Tour operators to get marine park quotas
published : 8 Jun 2020 at 20:50
writer: Apinya Wipatayotin
Prospects for the reopening of marine national parks look promising after the Environment Minister noted that local tourism operators will be given quotas for how many visitors can visit each park.
“The Environment Ministry has come up with a ‘new normal’ policy to help local communities benefit from the lucrative tourism business at marine sites,” Varawut Silpa-archa said in a speech on Monday commemorating World Ocean Day.
“The Department of National Parks, Wildlife and Plant Conservation is going to provide the quotas to locally owned companies first in a bid to support local communities,” Mr Varawut said.
He was concerned that local communities have failed to benefit from marine tourism, saying the ministry has set goals to rectify the issue.
Mr Varawut noted he has worked with the Ministry of Tourism and Sports to find a “proper model” that enables local communities to run their tourism businesses or even compete against big companies and foreign investors.
The ministry is going to announce "new normal" measures for visitors of national parks on Friday, he said.
The use of the Thai Chana mobile app’s check-in and check-out feature at national parks to limit visitors is expected to also be announced.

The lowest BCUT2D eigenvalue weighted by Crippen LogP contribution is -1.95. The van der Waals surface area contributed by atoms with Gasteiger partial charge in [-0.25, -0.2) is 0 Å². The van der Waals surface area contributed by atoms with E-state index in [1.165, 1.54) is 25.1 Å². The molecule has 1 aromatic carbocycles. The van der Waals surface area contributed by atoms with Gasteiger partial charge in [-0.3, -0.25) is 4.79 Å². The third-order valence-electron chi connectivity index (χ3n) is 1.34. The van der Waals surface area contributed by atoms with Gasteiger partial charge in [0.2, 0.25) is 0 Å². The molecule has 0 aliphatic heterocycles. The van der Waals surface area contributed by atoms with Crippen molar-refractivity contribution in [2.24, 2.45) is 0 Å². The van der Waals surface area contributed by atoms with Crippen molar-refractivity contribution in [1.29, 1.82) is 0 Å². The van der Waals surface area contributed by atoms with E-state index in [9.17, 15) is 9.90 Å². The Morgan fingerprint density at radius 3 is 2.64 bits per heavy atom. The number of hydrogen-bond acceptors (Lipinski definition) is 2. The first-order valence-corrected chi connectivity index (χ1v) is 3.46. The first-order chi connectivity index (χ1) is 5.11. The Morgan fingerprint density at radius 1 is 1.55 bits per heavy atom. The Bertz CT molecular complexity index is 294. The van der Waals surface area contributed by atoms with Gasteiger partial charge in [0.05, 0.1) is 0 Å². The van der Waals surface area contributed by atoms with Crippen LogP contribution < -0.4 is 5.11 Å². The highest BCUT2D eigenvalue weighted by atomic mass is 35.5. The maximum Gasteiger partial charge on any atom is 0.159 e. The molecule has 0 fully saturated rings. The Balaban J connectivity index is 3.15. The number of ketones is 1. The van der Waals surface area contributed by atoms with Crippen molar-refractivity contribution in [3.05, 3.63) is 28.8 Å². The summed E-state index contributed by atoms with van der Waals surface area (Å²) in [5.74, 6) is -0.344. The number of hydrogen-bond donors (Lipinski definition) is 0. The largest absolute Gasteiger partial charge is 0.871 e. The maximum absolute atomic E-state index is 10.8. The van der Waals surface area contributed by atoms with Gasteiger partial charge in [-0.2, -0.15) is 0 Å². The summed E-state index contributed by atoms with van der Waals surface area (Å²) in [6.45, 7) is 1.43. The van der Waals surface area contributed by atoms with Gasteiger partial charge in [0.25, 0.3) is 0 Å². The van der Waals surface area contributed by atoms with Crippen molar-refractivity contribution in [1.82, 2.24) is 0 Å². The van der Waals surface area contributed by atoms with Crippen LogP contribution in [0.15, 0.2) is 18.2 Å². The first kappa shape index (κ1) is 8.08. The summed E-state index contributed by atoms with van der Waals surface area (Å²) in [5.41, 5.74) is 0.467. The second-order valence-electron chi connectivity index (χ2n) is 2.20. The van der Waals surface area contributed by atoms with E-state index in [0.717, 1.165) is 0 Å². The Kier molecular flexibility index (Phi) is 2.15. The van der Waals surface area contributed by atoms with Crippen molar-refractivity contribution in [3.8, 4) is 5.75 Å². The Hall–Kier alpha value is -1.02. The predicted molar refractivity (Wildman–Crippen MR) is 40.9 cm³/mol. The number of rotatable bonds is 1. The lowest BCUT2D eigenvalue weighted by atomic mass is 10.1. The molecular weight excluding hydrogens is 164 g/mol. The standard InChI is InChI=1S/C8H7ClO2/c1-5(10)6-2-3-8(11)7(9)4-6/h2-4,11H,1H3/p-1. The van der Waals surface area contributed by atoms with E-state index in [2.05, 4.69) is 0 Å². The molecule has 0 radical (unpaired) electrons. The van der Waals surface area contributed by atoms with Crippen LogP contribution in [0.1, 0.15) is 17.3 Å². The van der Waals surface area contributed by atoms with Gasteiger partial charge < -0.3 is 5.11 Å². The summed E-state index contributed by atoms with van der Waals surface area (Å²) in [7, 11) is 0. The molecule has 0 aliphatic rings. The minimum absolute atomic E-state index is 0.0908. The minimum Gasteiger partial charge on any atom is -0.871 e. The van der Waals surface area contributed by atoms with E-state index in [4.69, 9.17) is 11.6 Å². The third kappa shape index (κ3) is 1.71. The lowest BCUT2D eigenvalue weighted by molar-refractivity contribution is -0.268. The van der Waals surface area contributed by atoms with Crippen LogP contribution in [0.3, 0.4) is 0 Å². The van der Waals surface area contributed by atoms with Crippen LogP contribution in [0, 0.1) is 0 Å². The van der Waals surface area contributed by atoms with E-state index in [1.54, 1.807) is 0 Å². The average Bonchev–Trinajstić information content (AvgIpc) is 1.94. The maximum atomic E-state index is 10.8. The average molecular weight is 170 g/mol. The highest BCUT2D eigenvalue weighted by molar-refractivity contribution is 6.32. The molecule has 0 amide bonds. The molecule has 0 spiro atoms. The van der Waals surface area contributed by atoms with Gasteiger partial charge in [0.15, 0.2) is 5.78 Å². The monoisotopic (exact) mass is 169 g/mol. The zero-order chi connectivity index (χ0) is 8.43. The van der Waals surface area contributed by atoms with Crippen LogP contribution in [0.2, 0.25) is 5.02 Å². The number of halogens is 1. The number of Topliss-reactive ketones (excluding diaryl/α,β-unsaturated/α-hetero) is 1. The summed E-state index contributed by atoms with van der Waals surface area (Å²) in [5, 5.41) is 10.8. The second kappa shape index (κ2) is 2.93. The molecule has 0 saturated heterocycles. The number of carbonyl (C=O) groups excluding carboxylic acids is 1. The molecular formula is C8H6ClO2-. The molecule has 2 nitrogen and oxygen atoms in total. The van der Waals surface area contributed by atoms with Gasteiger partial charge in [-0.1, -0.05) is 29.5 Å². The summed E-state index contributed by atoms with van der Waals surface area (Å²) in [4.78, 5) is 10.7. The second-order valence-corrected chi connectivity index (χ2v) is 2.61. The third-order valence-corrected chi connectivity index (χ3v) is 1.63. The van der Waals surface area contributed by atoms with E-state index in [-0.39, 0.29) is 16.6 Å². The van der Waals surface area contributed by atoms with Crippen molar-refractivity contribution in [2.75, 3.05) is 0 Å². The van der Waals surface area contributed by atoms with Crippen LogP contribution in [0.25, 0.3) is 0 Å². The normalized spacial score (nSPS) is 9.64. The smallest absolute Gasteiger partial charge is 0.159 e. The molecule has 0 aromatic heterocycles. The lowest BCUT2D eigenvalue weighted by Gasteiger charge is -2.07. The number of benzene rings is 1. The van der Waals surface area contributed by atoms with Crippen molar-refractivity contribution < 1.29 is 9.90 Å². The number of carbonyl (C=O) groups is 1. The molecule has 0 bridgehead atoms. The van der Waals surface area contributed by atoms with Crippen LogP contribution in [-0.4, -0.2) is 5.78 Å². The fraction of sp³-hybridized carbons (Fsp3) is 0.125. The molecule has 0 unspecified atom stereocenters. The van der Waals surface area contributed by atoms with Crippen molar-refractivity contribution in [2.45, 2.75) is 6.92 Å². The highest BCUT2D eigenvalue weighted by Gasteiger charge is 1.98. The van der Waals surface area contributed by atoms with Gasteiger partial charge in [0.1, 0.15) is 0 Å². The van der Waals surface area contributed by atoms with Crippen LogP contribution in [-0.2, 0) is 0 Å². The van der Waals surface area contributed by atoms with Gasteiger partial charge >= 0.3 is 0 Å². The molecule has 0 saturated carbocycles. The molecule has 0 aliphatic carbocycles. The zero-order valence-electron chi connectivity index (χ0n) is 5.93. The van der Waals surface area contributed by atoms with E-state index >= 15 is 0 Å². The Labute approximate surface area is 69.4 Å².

In addition, Dechen Tsering, regional director and Asia-Pacific representative of the United Nations Environment Programme, praised the government’s effort and commitment to tackle the issue of debris at marine sites under the Asean Framework of Action on Marine Debris.
He noted that the kingdom earlier this year launched a campaign and enlisted volunteers to reduce the use of single-use plastic bags, one of many types of debris that ends up in the ocean.
The ministry is drafting a new law to end the manufacturing of single-use plastic bags. The government has set a target to recycle plastic waste by 2030.
The Department of Marine and Coastal Resources yesterday showcased some of the technologies that will be used to manage marine resources.
Among the newer technologies were a drone that can explore ocean depths and monitor corals and marine species and a robot programmed to collect rubbish in rivers.